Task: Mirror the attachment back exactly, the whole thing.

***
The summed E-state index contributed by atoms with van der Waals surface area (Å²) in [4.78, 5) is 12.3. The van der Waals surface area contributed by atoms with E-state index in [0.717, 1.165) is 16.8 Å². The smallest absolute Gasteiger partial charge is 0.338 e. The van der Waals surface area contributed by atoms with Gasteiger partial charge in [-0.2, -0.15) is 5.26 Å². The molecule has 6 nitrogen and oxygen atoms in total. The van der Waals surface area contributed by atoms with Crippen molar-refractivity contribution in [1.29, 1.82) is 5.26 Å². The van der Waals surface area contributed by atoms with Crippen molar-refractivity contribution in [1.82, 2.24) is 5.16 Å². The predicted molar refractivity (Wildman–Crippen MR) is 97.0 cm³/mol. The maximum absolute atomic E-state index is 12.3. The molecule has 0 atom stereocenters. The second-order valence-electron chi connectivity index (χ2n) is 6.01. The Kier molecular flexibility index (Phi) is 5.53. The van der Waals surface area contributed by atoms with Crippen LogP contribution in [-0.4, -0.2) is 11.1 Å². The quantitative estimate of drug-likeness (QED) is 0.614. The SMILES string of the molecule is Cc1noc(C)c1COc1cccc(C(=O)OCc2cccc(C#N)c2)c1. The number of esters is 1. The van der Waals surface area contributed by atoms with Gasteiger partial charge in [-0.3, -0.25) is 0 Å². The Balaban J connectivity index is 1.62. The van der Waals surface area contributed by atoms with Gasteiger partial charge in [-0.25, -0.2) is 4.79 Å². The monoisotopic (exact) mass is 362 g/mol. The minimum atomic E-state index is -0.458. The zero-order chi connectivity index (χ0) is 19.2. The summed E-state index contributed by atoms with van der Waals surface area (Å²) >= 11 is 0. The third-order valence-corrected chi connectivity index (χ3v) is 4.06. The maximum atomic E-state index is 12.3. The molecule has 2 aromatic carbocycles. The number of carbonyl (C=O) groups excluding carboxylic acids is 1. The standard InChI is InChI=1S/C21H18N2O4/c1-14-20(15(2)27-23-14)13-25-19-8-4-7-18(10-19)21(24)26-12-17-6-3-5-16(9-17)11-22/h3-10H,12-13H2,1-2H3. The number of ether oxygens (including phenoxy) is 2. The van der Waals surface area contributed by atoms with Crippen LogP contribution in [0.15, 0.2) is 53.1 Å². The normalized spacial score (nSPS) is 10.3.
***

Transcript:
The summed E-state index contributed by atoms with van der Waals surface area (Å²) in [4.78, 5) is 12.3. The van der Waals surface area contributed by atoms with E-state index in [0.717, 1.165) is 16.8 Å². The smallest absolute Gasteiger partial charge is 0.338 e. The van der Waals surface area contributed by atoms with Gasteiger partial charge in [-0.2, -0.15) is 5.26 Å². The molecule has 6 nitrogen and oxygen atoms in total. The van der Waals surface area contributed by atoms with Crippen molar-refractivity contribution in [1.29, 1.82) is 5.26 Å². The van der Waals surface area contributed by atoms with Crippen molar-refractivity contribution in [1.82, 2.24) is 5.16 Å². The predicted molar refractivity (Wildman–Crippen MR) is 97.0 cm³/mol. The maximum absolute atomic E-state index is 12.3. The molecule has 0 atom stereocenters. The second-order valence-electron chi connectivity index (χ2n) is 6.01. The Kier molecular flexibility index (Phi) is 5.53. The van der Waals surface area contributed by atoms with Crippen LogP contribution in [-0.4, -0.2) is 11.1 Å². The quantitative estimate of drug-likeness (QED) is 0.614. The SMILES string of the molecule is Cc1noc(C)c1COc1cccc(C(=O)OCc2cccc(C#N)c2)c1. The number of esters is 1. The van der Waals surface area contributed by atoms with Gasteiger partial charge in [-0.3, -0.25) is 0 Å². The Balaban J connectivity index is 1.62. The van der Waals surface area contributed by atoms with Gasteiger partial charge in [-0.25, -0.2) is 4.79 Å². The monoisotopic (exact) mass is 362 g/mol. The minimum atomic E-state index is -0.458. The zero-order chi connectivity index (χ0) is 19.2. The summed E-state index contributed by atoms with van der Waals surface area (Å²) >= 11 is 0. The third-order valence-corrected chi connectivity index (χ3v) is 4.06. The maximum atomic E-state index is 12.3. The molecule has 2 aromatic carbocycles. The number of carbonyl (C=O) groups excluding carboxylic acids is 1. The standard InChI is InChI=1S/C21H18N2O4/c1-14-20(15(2)27-23-14)13-25-19-8-4-7-18(10-19)21(24)26-12-17-6-3-5-16(9-17)11-22/h3-10H,12-13H2,1-2H3. The number of ether oxygens (including phenoxy) is 2. The van der Waals surface area contributed by atoms with Crippen LogP contribution in [0.15, 0.2) is 53.1 Å². The normalized spacial score (nSPS) is 10.3.